Reviving a destroyed Pint

  • @LidPhones Cheers :)
    Seems to have a few interested, I'm just hoping it is a truly suitable replacement. Pretty sure I can find a way to work around additional issues.

  • @Lia do you use a shroud on your 3dp? I made one for my old R1 and increased the nozzle diameter to 0.8mm. I made some mounting hardware for a bimini top with nearly 100% infill using PLA and they are really solid! I had also bonded a sheet of PEI to the pre-heated glass build plate. It oozes like crazy but it prints like the blazes with a .5mm layer height. 20 mins per that particular fixture! I use Simplify3D. I'm done bragging...

  • @NotSure Mine sits in my server cupboard which gets a nice ambient temp of around 35c. prevent some first layer warping without a heated bed but needed to get a bigger cooling fan on the hotend to stop some crazy heat creep gumming up the heat break.

    I typically print 0.4mm nozzle, 0.3mm layer height and 20% infill on stuff like this, 10% if I can get away with it and I've not had issues with stuff breaking. That said I do want to try a Hemera hotend so I can dial in retraction since there's a narrow margin between clogs and hairy prints.

    For some bigger stuff I could have done with a bigger nozzle like yours. The poor printer has done 3 day prints before with that pathetic 0.4mm nozzle xD

  • @Lia said in Reviving a destroyed Pint:

    @stinkyface PLA currently still, was considering PETG for the final one but will see if I can get away with PLA at a higher wall thickness and infill density. I'm not sure what sort of heat the ESC is going to put out...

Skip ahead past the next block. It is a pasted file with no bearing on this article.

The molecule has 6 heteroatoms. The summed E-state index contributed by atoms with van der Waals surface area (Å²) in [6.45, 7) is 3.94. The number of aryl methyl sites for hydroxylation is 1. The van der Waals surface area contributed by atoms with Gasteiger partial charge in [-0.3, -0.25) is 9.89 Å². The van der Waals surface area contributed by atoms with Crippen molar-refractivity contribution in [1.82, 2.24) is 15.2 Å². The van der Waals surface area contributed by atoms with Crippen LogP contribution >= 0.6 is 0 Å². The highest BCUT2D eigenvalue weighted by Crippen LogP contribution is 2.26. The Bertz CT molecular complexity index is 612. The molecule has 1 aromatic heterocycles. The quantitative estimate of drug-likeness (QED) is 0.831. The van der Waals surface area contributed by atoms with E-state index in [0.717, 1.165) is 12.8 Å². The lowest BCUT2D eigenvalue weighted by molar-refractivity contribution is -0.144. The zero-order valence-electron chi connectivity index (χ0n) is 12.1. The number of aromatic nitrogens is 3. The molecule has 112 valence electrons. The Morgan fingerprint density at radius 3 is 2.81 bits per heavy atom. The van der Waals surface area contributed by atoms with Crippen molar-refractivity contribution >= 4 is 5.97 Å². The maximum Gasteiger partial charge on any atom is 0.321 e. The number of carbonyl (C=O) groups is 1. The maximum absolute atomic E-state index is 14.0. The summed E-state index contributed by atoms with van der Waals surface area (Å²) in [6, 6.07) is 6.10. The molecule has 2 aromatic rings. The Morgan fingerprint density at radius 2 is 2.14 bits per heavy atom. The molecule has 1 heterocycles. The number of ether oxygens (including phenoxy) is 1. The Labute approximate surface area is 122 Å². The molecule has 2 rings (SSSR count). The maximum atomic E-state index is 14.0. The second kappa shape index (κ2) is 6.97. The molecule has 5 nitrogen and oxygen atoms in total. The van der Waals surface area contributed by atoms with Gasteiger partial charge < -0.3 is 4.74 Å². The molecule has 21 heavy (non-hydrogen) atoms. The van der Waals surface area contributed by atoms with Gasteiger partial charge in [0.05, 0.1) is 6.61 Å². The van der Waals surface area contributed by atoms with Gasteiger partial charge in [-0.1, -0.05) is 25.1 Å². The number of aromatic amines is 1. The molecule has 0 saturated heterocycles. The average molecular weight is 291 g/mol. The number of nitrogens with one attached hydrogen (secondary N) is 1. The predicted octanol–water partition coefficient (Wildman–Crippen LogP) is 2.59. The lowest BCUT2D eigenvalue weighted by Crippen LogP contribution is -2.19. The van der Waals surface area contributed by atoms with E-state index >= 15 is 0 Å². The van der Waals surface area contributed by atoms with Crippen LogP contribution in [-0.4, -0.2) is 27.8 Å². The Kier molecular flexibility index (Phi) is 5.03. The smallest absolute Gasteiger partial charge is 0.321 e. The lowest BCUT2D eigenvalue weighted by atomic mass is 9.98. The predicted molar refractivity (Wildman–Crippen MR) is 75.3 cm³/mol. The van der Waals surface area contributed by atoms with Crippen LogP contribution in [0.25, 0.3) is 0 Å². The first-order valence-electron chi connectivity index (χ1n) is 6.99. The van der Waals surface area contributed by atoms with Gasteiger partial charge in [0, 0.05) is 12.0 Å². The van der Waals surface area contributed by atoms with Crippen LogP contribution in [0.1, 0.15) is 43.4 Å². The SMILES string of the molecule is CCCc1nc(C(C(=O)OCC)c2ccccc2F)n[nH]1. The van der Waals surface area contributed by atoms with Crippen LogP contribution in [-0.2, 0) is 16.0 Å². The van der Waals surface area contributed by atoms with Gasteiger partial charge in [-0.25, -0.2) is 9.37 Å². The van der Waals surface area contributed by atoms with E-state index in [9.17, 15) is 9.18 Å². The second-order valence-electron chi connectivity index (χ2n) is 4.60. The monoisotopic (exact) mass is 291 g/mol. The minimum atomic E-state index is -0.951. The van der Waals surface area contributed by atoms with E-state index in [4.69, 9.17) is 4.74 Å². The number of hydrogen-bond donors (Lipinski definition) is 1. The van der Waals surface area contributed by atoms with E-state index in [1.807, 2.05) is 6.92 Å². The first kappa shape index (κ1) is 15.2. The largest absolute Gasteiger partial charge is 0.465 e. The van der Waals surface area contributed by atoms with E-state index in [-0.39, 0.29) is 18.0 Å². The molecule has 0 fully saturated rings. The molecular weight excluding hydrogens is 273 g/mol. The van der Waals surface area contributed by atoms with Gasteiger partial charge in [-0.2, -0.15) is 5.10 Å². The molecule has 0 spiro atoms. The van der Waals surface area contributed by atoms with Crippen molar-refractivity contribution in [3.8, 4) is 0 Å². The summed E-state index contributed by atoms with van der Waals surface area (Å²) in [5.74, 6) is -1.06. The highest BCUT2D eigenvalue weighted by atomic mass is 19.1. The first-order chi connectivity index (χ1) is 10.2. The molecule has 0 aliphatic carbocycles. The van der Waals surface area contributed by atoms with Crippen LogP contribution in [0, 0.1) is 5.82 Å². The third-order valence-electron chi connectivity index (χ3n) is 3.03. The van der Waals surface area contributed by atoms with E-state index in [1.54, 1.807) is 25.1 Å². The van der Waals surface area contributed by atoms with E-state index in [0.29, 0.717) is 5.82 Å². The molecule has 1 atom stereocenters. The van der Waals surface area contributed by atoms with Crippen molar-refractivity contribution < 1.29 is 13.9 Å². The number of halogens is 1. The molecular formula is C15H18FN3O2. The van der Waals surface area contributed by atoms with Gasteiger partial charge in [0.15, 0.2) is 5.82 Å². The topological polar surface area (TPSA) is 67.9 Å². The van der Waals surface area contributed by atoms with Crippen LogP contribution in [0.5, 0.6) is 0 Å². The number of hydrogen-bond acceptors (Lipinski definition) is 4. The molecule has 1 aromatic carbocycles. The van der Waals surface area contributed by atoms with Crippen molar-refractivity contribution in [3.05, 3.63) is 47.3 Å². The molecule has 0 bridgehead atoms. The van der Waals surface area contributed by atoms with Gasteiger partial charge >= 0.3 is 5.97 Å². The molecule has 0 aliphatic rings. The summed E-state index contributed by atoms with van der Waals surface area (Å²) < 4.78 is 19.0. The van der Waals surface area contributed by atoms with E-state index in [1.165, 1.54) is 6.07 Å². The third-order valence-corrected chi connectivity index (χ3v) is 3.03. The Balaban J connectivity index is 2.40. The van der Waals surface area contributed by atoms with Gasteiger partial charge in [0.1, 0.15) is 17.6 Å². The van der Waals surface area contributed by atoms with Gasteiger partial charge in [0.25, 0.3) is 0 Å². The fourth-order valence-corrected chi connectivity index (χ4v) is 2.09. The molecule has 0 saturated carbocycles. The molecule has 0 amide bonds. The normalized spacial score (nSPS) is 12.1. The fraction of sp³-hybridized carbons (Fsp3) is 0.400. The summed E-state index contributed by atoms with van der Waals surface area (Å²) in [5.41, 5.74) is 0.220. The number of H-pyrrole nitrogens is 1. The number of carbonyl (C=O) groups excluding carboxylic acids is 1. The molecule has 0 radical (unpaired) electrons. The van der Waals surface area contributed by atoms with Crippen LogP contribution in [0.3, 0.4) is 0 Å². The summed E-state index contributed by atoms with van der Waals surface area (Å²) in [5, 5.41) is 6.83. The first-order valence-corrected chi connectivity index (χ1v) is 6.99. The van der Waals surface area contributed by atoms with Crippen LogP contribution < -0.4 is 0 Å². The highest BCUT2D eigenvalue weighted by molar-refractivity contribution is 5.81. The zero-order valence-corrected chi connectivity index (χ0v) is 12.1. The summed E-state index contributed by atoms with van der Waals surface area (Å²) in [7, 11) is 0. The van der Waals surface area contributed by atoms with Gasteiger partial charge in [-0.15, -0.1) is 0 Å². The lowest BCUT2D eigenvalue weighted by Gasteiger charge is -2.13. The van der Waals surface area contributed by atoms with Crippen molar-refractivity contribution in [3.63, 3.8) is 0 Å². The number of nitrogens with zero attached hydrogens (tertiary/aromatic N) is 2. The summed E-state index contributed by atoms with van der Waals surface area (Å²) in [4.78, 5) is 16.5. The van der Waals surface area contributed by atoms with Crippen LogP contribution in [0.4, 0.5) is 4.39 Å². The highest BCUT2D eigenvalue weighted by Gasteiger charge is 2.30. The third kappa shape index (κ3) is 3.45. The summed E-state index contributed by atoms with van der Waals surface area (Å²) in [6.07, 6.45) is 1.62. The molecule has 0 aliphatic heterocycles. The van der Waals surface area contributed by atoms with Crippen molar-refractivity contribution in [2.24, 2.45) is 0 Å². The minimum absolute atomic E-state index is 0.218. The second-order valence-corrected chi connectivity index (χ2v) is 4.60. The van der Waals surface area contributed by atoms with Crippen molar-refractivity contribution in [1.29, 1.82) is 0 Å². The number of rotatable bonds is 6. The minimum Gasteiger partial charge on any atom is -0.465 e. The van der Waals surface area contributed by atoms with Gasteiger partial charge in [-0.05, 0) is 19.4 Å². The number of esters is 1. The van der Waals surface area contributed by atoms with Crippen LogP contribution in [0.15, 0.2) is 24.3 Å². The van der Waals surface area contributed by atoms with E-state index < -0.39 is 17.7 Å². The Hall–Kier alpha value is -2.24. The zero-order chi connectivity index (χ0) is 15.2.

Yeah the only data points we have are the generic "controller temp", I've seen mine at about 45 deg C here in the tropics, it's getting pretty close to PLA softening temp. PETG only gives a bit more room. FWIW, I'd do what you are planning, trial and error is a slow but effective way to evolve a design.

  • @Lia said in Reviving a destroyed Pint:

    For some bigger stuff I could have done with a bigger nozzle like yours. The poor printer has done 3 day prints before with that pathetic 0.4mm nozzle xD

    I've never tried to print that long before. Before adding the shroud, nozzle and the PEI laminate, I would try batching multiple ABS parts into a single run, and I'd always end up with an awful bird nest of ruined prints by morning. From the look of it, you've certainly dialed in your printer well. Practically zero z-wobble. IMO the best part about a larger nozzle is the increased thermal mass of the bead results in really nice layer adhesion. Increases the shear strength substantially. A 0.8mm nozzle with <=0.3mm layer height makes for really solid parts!